What Happens if You Only Drink Soda vs. Water?
Drinking too much soda can cause an array of negative effects in your body, even if you drink diet soda. Carbonated soda drinks do not contain any beneficial nutrients, but typically contribute excessive calories and sugar to your diet. Start swapping out one soda per day for a bottle of water. Many varieties of water are carbonated and flavored to mimic soda, without providing all of the unnecessary calories and sugar.
Drinking soda can contribute to tooth decay and dental cavities. Sugary beverages coat your teeth, gums and tongue for hours after you drink them. This effect breaks down enamel on your teeth, making them more susceptible to rotting. If you like to enjoy a soda here and there, drink it through a straw. This way, the beverage goes right into the back of your mouth and it is less likely to corrode your teeth. Water does not contribute to dental decay. In fact, water is fluoridated and actually helps strengthen your teeth.
If you drink only soda as your beverage of choice, you may be at risk for weight gain. Consuming an extra 3,500 calories leads to 1 pound of weight gain, explains the U.S. Department of Health and Human Services. For example, if you drink five 100-calorie sodas per day totalling 500 calories, you can gain 1 pound in a week. Start by exchanging one soda per day for a glass of water. This cuts out around 700 calories from your diet per week, which may help with weight loss if you continue to eliminate soda drinks. Since water is calorie-free, you can drink as much as you want without worrying about weight gain. Flavor your water with fresh mint leaves, lemon wedges or orange slices. These ingredients add plenty of flavor to your water, but contribute few, if any, calories.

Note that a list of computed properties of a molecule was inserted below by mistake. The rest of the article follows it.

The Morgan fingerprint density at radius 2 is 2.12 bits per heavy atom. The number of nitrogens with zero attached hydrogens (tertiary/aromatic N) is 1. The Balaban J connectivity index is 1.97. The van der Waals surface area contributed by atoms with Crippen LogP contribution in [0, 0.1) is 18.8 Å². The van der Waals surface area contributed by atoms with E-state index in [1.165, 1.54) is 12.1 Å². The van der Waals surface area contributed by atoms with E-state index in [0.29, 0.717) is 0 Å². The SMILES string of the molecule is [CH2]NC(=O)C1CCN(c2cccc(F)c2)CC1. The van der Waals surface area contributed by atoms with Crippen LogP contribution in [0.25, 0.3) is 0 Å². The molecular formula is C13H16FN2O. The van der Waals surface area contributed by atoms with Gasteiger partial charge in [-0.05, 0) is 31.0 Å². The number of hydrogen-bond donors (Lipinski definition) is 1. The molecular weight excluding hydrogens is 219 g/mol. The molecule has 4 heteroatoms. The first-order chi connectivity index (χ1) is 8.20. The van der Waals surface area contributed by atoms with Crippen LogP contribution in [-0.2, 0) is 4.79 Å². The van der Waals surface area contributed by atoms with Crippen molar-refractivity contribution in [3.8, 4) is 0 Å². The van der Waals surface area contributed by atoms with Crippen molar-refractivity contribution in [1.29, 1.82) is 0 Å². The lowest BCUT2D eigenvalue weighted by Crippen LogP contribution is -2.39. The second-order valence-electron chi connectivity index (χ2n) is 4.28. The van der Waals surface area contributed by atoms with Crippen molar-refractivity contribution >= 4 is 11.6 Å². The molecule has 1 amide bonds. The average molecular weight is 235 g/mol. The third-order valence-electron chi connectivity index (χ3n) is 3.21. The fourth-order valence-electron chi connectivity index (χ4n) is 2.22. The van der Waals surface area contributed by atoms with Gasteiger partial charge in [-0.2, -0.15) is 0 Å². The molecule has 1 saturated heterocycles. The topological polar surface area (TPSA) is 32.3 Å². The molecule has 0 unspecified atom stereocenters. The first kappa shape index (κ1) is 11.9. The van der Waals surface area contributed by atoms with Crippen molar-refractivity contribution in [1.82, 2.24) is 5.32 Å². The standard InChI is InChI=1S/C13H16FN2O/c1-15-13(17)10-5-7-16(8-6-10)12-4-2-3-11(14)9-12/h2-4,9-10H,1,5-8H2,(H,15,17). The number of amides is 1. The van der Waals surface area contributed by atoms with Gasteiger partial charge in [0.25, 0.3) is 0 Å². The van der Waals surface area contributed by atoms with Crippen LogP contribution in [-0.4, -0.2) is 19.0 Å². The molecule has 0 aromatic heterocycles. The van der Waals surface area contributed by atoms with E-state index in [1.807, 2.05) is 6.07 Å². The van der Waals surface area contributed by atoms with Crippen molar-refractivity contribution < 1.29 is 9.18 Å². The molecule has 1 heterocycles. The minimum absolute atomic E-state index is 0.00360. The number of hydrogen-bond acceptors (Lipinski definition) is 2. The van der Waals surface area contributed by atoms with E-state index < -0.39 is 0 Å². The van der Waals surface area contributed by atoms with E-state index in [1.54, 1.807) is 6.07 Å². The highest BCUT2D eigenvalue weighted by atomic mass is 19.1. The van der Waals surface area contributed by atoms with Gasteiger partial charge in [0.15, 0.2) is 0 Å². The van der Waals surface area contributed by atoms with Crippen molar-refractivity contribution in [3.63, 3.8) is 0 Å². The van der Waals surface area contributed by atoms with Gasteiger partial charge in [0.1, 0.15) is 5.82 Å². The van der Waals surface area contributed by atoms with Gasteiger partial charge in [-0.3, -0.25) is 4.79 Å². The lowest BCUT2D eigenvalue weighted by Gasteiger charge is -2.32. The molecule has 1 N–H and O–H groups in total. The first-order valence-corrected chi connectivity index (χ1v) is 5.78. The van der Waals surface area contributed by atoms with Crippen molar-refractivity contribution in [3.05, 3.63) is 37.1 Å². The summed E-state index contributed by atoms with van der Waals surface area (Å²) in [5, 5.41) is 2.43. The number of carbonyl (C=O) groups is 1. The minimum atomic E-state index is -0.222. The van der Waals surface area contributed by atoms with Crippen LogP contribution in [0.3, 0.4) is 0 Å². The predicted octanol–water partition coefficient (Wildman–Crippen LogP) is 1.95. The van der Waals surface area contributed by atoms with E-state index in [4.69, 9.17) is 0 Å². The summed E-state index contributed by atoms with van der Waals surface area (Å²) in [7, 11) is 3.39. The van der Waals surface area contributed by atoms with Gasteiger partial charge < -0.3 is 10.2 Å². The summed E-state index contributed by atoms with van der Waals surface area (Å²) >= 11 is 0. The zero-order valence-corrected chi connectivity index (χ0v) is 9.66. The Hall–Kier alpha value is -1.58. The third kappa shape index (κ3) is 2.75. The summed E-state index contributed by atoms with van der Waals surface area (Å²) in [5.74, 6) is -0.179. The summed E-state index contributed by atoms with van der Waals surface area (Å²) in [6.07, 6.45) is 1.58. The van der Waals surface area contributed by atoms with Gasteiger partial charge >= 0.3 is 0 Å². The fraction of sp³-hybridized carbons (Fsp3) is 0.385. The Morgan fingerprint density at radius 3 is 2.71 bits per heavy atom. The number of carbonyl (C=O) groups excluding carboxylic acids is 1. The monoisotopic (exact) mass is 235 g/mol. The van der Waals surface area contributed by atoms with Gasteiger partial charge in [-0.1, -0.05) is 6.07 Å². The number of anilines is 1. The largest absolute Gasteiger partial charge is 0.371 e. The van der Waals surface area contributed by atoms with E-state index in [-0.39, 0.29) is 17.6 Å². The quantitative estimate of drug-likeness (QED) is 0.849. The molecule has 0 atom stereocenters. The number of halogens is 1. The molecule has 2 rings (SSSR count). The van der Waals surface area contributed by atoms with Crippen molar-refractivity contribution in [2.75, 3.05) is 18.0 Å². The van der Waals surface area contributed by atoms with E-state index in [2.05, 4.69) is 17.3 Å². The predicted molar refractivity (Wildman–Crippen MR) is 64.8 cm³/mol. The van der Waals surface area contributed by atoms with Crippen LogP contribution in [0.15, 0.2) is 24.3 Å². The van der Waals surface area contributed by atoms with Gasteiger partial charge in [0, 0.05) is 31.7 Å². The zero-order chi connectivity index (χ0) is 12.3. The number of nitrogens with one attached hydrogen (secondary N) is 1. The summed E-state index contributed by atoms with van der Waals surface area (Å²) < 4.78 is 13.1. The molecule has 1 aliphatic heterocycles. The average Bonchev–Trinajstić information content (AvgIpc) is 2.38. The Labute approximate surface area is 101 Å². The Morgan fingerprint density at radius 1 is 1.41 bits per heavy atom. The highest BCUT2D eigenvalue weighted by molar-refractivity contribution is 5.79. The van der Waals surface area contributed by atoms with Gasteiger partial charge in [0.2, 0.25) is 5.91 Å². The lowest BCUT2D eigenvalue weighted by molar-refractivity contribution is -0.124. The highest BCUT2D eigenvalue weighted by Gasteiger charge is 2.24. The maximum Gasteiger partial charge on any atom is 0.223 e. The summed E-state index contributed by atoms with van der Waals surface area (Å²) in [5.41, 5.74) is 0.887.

Diet sodas contain phenylalanine, which is used as an ingredient in artificial sweeteners called aspartame. A metabolic disorder known as phenylketonuria, or PKU for short, inhibits your ability to metabolize phenylalanine. If you have PKU, drinking diet sodas can be dangerous to your health and lead to brain damage and seizures, explains Katherine Zeratsky, a registered dietitian with the Mayo Clinic. Additionally, if you have a sleep disorder, certain mental health conditions or are taking prescription medications, talk with your primary care physician about aspartame. This ingredient may be especially harmful if any of these circumstances apply to you. You can avoid any of these negative effects by replacing your carbonated diet soda with water as an alternative.
University of Rochester: Caffeine
U.S. Department of Health and Human Services: A Calorie Is a Calorie, or Is It?
MayoClinic.com: Phenylalanine in Diet Soda: Is it Harmful?